A unique opportunity of attending an open source-friendly university is when course credits and working on open source projects collide. This semester, I’m participating in an independent study at the Rochester Institute of Technology where I will contribute to the ListenBrainz project.

Many students take part in independent studies where they work on their own projects. However, in the spirit of open source collaboration, I wanted to contribute to a project that already existed. That way, my work would be helpful to a real-world project where it would have a value even after the end of the semester. Additionally, I wanted  a project to help me sharpen my Python skill. And ListenBrainz was a fun, exciting candidate for this.


The independent study proposal included three primary goals I hoped to meet during this independent study:

  1. Add basic reports to ListenBrainz from listening history data for top songs / artists / albums of week, month, year, etc.
  2. Create documentation to improve ease to use and develop for the ListenBrainz project
  3. Offer as a use case for the data visualization course in fall 2018 with instructions on how to use the data

Add basic reports

Methods for generating basic reports, charts, and statistics about listening history are important. They help make ListenBrainz a more interesting platform for a casual music listener, not just a developer. Therefore, my goal was to add a way to add basic reports or specific metrics for presenting to the user in the front-end.

As a stretch goal, if I have extra time, I would work on generating content (e.g. charts / graphs / statistics) to show the user in the front-end.


Documentation is something near and dear to me. I enjoy making it easier for other people to use a project or get started with contributing. Therefore, I will contribute some time as a technical writer and help improve documentation on the project. This includes improving existing documentation, like how to set up a development environment, or creating new content.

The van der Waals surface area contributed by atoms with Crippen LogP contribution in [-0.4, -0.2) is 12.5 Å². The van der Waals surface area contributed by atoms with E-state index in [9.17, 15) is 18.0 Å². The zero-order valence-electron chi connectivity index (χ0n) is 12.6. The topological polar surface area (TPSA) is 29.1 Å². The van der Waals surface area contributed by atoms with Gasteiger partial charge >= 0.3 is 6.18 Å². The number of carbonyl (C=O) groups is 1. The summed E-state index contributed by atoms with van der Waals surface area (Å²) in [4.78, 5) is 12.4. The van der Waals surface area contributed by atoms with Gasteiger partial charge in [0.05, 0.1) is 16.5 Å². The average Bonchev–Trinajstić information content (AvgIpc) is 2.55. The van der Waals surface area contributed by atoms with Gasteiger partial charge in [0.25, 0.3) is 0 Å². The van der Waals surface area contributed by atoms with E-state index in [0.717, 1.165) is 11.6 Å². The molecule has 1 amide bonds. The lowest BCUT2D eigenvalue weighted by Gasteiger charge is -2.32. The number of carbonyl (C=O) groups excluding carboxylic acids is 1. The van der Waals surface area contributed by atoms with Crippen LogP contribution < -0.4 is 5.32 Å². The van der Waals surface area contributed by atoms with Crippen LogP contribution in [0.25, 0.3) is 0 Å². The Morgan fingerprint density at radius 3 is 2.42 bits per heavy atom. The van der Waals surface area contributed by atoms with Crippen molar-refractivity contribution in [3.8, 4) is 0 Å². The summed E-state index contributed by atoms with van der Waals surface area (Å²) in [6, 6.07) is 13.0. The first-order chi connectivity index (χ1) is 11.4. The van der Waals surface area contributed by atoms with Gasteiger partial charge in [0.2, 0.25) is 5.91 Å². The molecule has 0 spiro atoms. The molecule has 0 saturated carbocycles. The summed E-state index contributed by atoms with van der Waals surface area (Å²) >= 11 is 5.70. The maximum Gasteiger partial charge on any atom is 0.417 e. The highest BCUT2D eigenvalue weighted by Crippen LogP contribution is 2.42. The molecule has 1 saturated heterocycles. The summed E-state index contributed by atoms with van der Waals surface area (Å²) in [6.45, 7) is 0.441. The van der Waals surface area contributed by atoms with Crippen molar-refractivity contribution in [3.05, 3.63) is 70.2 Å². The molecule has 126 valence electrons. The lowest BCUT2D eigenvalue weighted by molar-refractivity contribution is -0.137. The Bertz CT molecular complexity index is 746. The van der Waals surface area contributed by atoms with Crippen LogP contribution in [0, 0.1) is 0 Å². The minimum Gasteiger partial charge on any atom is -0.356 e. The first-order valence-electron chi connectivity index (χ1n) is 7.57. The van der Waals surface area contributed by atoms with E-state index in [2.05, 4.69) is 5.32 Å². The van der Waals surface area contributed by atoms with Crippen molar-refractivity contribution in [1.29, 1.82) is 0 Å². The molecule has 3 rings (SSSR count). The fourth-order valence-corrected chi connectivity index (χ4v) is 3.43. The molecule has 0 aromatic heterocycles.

As an end deliverable, it would be nice to have someone who has never worked with the project run get a development environment set up, import some data, and see something presented to them. Good documentation is key to making something like this possible.

Use case for data course

RIT will offer a data visualization course in future semesters and it would be helpful if ListenBrainz could be a use case or even tool for the course. Then, students could work with ListenBrainz for creating different visualizations for the music data. And maybe contribute some of their visualizations back upstream! For this to happen, we need comprehensive documentation and complete features.

A focus includes making ListenBrainz a good fit for this course.

Learn more about ListenBrainz

For the next few months, until December, I will blog regularly about contributing to the ListenBrainz project and my progress. Additionally, more posts about MusicBrainz, other MetaBrainz projects, or music data may follow. I’m hoping to either create new or improve old documentation as well, so I plan to write often anyways!

For now, you can learn a bit more about ListenBrainz and other projects in the MetaBrainz family, like MusicBrainz.